• Teresa Fung, Simmons University. Areas of expertise include nutritional epidemiology, diet assessment, and development of non-communicable conditions (such as diabetes, cancer, cardiovascular disease, obesity, fragility fractures, and frailty).
  • Edward Giovannucci, Harvard University. A professor of nutrition and epidemiology, his research efforts “focus on how nutritional, hormonal, and genetic factors are related to various malignancies, especially those of the prostate and large bowel.”
  • Valarie Blue Bird Jernigan, Oklahoma State University. She is a professor of rural health and executive director of the Center for Indigenous Health Research and Policy. 
  • Cristina Palacios, Florida International University. A professor in the Department of Dietetics and Nutrition, “her research is currently focused on studying the role of diet and physical activity on obesity and weight gain in infants, children, adolescents, and pregnant women.”
  • Fatima Cody Stanford, Harvard University. She is “an obesity medicine physician scientist, educator, and policy maker at Massachusetts General Hospital and Harvard Medical School.” She is the equity director at Massachusetts General Hospital’s Endocrine Division. "She is a national and international sought-after expert in obesity medicine who bridges the intersection of medicine, public health, policy, and disparities."
  • Christopher Taylor, The Ohio State University. A professor of medical dietetics and family medicine, “his two major focus areas include food patterning and the influence of personal factors on lifestyle behavior choice. … His second area is factors that influence behavior change.“ 
  • Andrea Deierlein, New York University. An associate professor of public health nutrition, her research “focuses on examining how dietary, behavioral, and environmental factors contribute to reproductive health outcomes and chronic-disease development throughout the lifespan.”
  • Jennifer Orlet Fisher, Temple University. A professor of social and behavioral sciences and associate director of the Center for Obesity Research and Education. Her research focuses on the development of eating behavior during infancy and early childhood.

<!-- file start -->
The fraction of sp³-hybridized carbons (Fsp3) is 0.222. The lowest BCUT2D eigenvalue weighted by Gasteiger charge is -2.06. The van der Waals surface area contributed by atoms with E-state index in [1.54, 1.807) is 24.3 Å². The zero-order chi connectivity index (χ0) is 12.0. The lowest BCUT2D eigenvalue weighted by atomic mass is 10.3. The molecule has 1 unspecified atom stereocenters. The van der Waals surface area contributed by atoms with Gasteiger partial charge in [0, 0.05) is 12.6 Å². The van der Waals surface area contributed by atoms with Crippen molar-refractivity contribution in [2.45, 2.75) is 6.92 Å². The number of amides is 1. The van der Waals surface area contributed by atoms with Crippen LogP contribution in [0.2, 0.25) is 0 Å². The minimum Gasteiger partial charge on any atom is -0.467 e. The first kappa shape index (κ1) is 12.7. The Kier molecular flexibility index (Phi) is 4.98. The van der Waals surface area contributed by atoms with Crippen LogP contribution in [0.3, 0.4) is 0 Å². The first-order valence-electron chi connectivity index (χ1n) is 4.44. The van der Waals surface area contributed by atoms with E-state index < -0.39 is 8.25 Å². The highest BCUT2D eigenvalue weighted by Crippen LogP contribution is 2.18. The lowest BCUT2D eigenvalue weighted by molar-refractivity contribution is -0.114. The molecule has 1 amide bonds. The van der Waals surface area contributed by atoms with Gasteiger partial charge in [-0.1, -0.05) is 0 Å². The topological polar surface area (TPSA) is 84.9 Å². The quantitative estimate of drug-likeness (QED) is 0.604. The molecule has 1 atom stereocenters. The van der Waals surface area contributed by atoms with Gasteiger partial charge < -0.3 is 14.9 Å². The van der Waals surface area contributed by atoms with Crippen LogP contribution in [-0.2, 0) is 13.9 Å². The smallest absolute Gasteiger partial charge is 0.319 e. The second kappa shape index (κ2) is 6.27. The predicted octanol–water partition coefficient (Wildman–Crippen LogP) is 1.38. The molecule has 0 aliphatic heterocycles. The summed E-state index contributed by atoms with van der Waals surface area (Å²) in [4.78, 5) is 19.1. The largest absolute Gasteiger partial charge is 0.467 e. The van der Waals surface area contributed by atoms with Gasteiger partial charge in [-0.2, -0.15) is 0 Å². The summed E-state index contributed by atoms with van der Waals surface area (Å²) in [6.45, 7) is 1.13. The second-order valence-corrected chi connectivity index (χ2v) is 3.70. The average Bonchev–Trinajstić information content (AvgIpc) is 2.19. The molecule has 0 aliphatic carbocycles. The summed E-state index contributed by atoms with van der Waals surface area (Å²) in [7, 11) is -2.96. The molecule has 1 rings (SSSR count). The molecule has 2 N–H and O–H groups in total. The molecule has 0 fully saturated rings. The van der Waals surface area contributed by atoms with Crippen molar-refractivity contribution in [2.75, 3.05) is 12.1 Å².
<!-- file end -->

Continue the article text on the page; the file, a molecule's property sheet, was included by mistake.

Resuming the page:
• Christopher Gardner, Stanford University. A research professor who says his focus for the past 20 years has been “on investigating the potential health benefits of various dietary components or food patterns, which have been explored in the context of randomized controlled trials in free-living adult populations. Some of the interventions have involved vegetarian diets, soy foods and soy food components, garlic, omega-3 fats/fish oil/flax oil, antioxidants, Ginkgo biloba, and popular weight loss diets.”
  • Deanna Hoelscher, The University of Texas at Austin. She is director of the Michael and Susan Dell Center for Healthy Living and a distinguished teaching professor. Her research interests “include teaching children and their families to engage in healthier dietary and physical activity behaviors to avoid chronic diseases, with an emphasis on addressing health disparities at The University of Texas System.”
  • Angela Odoms-Young, Cornell University. An associate professor in the Division of Nutritional Sciences, she also is director of the Food and Nutrition Education in Communities Program and New York State Expanded Food and Nutrition Education Program. Her research “explores the social and structural determinants of dietary behaviors and related health outcomes in low-income populations and black, Indigenous and people of color.”
  • Hollie Raynor, University of Tennessee, Knoxville. A professor in the Department of Nutrition, Raynor is “a registered dietitian and a licensed psychologist. She conducts research in lifestyle interventions for pediatric and adult weight management.” 
  • Sameera Talegawkar, The George Washington University. An associate professor in the Department of Exercise and Nutrition Sciences, her research “focuses on the role of diet and other lifestyle predictors on aging related outcomes, and on the role of diet on health disparities experienced by under-served and minority populations.”
  • Deirdre Tobias, Harvard University. Tobias is assistant professor in the Department of Nutrition. She is an obesity and nutritional epidemiologist at the Brigham and Women's Hospital and Harvard Medical School in Boston whose research “explores the role of diet and lifestyle for obesity and its major chronic diseases, including gestational diabetes and type 2 diabetes.”

This story has been updated to include reaction and more information on the scientific questions to be considered by the committee.